Director James Mangold might be known more today for his big-budget fare like "Knight and Day" and his next film, "The Wolverine" with Hugh Jackman, but in 1997, he was just a few years out of film school and putting together his second feature film "Cop Land." The modern day western touted an impressive cast of Robert De Niro, Ray Liotta and Sylvester Stallone, who packed 40 pounds to play the half-deaf Sheriff Freddy Heflin.
A new Blu-ray edition of "Cop Land" arrived in stores just this week, and Mangold spoke with MTV News to look back on his second film more than a decade later.
MTV News: What's it like revisiting "Cop Land" after all these years?
James Mangold: Well, what's great for me is that the film is very important to me. It is kind of my own piece of the past and a huge launching point for my own artistic career. It's a dear story to me because it's a fusion of a lot of things I love. It's about an area I grew up in. I grew up about an hour north of New York City. It's kind of a heightened version of the town I grew up in. Most of my friends in high school were sons of cops and firemen, white flight from New York City. I was a big fan of the western, as other movies I've made have shown. There was this idea in my head to try to make a fusion of a western and a modern cop film. I'm very proud of the result. It was a pretty heady experience for me as a young man with that cast.
When was the last time you actually saw the film?
It's weird. The last time I did a class, about two years ago at Cal Art, I think I saw a good portion of it in that. By the time a director finishes a movie, if he's as involved as I am in the cutting room, you watch that film three to four hundred times. It's almost a part of your DNA at that point. I can describe shot-for-shot any one of my movies. I'm just kind of living and breathing them like they were a long-term girlfriend or a son or a daughter. They're a big part of your life while they're there.
What sticks out to you as you watch it?
For me, it's personal. When I really start thinking about it and talking about it also was right after I made "3:10 to Yuma" because the movies are very related. I always loved the original "3:10 to Yuma," and much of the plot and storyline of "3:10 to Yuma" is folded a modern urban landscape in "Cop Land." I made a more direct "3:10 to Yuma" later in my life ten years later, and that occurs to me. I always remember being on the Palisades Parkway driving when I hit on the idea of a half-deaf sheriff who gets -- spoiler alert -- his ear blown out in the climax. The idea, because I'm always fascinated with silent movies, of where the picture goes in the climax and the kind of sensory deprivation you might be able to play with with an audience, doing a classic gun fight only where you can hardly hear anything was a really interesting landscape. I went back and looked at that sequence again when I did the class, and I was kind of going, "Damn, that's kind of cool."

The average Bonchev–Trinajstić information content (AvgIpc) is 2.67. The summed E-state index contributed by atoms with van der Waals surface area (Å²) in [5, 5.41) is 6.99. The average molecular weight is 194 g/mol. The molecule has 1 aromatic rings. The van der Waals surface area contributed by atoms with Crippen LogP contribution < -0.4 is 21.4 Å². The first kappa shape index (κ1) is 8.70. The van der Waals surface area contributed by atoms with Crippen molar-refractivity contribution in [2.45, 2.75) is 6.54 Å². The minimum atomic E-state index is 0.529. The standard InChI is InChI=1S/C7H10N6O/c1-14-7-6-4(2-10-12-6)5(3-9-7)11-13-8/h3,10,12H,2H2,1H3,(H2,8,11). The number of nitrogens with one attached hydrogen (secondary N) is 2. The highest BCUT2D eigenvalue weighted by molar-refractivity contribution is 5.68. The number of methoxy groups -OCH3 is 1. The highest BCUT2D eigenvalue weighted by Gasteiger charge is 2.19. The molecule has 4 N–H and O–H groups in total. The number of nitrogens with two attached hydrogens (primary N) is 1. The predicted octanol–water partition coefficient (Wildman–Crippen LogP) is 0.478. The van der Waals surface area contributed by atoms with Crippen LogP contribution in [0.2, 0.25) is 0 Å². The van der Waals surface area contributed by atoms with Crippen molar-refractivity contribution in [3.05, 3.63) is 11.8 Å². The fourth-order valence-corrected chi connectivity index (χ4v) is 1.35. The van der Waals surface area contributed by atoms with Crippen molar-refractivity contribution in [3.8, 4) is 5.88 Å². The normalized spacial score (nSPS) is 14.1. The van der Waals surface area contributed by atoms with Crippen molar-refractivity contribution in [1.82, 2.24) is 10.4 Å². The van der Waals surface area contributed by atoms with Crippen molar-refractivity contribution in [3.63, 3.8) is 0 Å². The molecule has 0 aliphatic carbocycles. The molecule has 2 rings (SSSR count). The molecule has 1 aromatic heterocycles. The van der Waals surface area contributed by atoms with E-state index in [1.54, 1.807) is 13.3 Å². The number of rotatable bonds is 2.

The cast here is incredible. That had to be one of the coolest parts for you.
The other part that I have to admit strikes you is that as I've been making movies a while and you go, "It's such a strange kind of comfort, having spent time with cinematic royalty." I look at Stallone 15 years younger in that movie, and he put on all that weight, and Bob DeNiro and Ray Liotta and Harvey Keitel and Pete Berg, who is now a huge director in his own right. It was an incredible family of people to manage and the most disparate group of people to think about, including Method Man from Wu Tang Clan. Even Debbie Harry appears in it briefly. She had a bigger role that kind of ended up never making it completely onto the screen.
The Blu-ray edition of "Cop Land" is currently available.